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1

A skew diagram is not a partition, so you cannot write it as a tuple. I would just write "$\lambda/\mu$ where $\lambda = 4444$ and $\mu = 421$." You need to keep both $\lambda$ and $\mu$ around to describe $\lambda/\mu$. Of course, if you're interested in some special situation you could make up your own notation.


1

$$ \ln\frac{(k+1)(k+2)}{k(k+3)}=\ln\frac{k^2+3k+2}{k^2+3k}=\ln\left(1+\frac2{k^2+3k}\right)\lt\frac2{k^2+3k}\;. $$ Thus \begin{align} \sum_{k=0}^\infty\left(-\ln(j+4k)+\ln(j+4k+1)+\ln(j+4k+2)-\ln(j+4k+3)\right) &\lt\sum_{k=0}^\infty\frac2{(j+4k)^2+3(j+4k)} \\ &\le\sum_{k=0}^\infty\frac2{(1+4k)^2+3(1+4k)} \\ &= \frac\pi{12}+\frac{\ln2}2 \\ ...


1

It appears you need to compute the limit of the lower Riemann sum using some analytical tools -- as opposed to declaring simply that it converges to the integral. The following identity is useful $$\sum_{j=1}^n \sin (jx) = \frac{\sin\left( \frac{nx}{2}\right)\sin\left( \frac{(n+1)x}{2}\right)}{\sin\left( \frac{x}{2}\right)},$$ and is proved easily by ...


2

This is the stars and bars problem. Imagine a line of $64$ stars and $63$ candidate bars between them. Pick $15$ of those bars to be real and read off the groupings. There are ${64 \choose 15}=122131734269895$ To make the list, there are many algorithms on the web to generate the combinations of $15$ choices out of $63$. For example, you can use the fact ...


0

You can use a recursive algorithm to iterate through the solutions, but there is an easy way to count them. The amount of non negative solutions to \begin{equation} x_1 + x_2 + \cdots + x_n = a \end{equation} is $a + n - 1 \choose n - 1$ or equivalently $a + n - 1 \choose a$. Since we want integer solutions, let $y_k = x_k + 1$. Each $y_k$ is now an ...


0

function partitionCombination(N,m,p) { if (N == 0) print(p); else { L = p.length; for (i = m; i >= 1; i--) { p[L] = i; partitionCombination(N-i,i,p); } p.length = L; } } function partitionOrderCounts(N,p) { if (N == 0) print(p); else { L = p.length; for (i = N; i >= 1; i--) { ...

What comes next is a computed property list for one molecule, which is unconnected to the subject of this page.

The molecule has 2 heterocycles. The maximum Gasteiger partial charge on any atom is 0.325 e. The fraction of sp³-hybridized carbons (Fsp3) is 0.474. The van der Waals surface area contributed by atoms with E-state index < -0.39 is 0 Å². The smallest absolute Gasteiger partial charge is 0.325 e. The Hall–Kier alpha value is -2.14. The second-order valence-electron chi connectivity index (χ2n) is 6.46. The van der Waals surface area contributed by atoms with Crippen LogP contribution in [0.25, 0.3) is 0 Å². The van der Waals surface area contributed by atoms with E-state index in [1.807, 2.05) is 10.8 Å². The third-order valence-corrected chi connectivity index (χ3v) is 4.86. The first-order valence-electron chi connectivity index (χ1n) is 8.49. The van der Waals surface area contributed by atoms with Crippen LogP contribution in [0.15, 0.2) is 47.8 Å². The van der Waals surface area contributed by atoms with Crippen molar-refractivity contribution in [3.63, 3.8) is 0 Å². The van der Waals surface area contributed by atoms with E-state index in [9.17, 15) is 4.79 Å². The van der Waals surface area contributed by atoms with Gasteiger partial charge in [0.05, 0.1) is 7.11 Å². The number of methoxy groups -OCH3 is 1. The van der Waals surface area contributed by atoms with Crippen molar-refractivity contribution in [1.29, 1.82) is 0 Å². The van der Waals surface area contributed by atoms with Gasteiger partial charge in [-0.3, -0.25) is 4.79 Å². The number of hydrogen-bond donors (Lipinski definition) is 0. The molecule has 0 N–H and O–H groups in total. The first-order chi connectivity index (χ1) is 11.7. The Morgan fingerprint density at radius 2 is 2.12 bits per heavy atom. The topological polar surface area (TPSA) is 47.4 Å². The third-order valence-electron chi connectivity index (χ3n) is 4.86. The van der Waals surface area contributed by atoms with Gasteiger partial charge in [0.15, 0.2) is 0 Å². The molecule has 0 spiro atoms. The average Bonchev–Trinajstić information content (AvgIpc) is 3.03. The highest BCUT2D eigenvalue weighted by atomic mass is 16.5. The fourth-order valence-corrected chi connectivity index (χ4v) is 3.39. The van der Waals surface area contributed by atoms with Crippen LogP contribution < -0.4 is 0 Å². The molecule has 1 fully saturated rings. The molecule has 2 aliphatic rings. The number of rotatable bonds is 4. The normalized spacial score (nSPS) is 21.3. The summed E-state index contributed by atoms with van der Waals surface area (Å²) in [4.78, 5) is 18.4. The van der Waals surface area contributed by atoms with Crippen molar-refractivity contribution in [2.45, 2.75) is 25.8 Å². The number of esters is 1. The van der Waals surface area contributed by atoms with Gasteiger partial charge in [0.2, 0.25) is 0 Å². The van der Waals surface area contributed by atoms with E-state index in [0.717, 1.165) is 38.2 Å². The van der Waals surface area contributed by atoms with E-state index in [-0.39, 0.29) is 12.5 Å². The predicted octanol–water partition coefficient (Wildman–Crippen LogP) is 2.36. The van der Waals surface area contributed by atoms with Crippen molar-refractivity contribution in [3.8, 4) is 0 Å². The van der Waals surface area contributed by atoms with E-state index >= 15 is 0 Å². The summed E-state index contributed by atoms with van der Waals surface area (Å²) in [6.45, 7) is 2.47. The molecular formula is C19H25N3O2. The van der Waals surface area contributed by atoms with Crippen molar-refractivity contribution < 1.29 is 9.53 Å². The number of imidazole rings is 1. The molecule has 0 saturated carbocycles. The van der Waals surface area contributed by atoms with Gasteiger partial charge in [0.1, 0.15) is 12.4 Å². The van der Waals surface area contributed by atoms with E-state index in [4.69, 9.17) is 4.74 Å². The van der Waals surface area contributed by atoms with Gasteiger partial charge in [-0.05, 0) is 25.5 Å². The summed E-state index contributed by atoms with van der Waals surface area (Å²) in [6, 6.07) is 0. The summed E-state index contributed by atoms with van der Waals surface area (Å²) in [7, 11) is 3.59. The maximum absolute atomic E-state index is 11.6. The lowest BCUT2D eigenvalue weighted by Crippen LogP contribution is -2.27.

2

This is the subset-sum problem -- it is NP-Complete, hence although there are certainly algorithms for it, none are necessarily "fast" in general (possibly for special cases of the problem though). The most common approach is dynamic programming. EDIT: while Wikipedia is unnecessarily general, as usual, the subset sum problem usually refers to OP's problem ...


1

lets make the partition equally spaced. $x_i = \frac in$ if you really wanted to you could say $x_i = \frac {(b-a)i}n+a$ but since b = 1 and a = 0, it really isn't necessary. $\int_0^1 x \,dx = \lim_\limits{n\to\infty} \frac 1n\sum_\limits{i=1}^n x_i = \lim_\limits{n\to\infty} \frac {\frac12 (n)(n+1)}{n^2} $ Now, it is usually sufficient to say at this ...


1

The left-sided Riemann sum $S$ for $x$ on $[0,1]$ is expressed as $$S=\lim_{N\to \infty}\sum_{n=0}^{N-1} x_n(x_{n+1}-x_n) \tag 1$$ where $x_0=0$ and $x_N=1$. Using Summation by Parts in $(1)$, we find $$S=\lim_{N\to \infty}\left(x_N^2-x_0^2-\sum_{n=0}^{N-1}x_{n+1}(x_{n+1}-x_n)\right) \tag 2$$ It is straightforward to show that the sum on the right-hand ...


0

One of the references I can recommend is the book of Tom Apostol (1990) on Modular functions and Dirichlet series in number theory. In chapter $5$ the proof is explained in all detail, together with a "plan of the proof", which is very helpful. On $17$ pages we can follow an amazing proof, illustrated with several highly interesting drawings (related to ...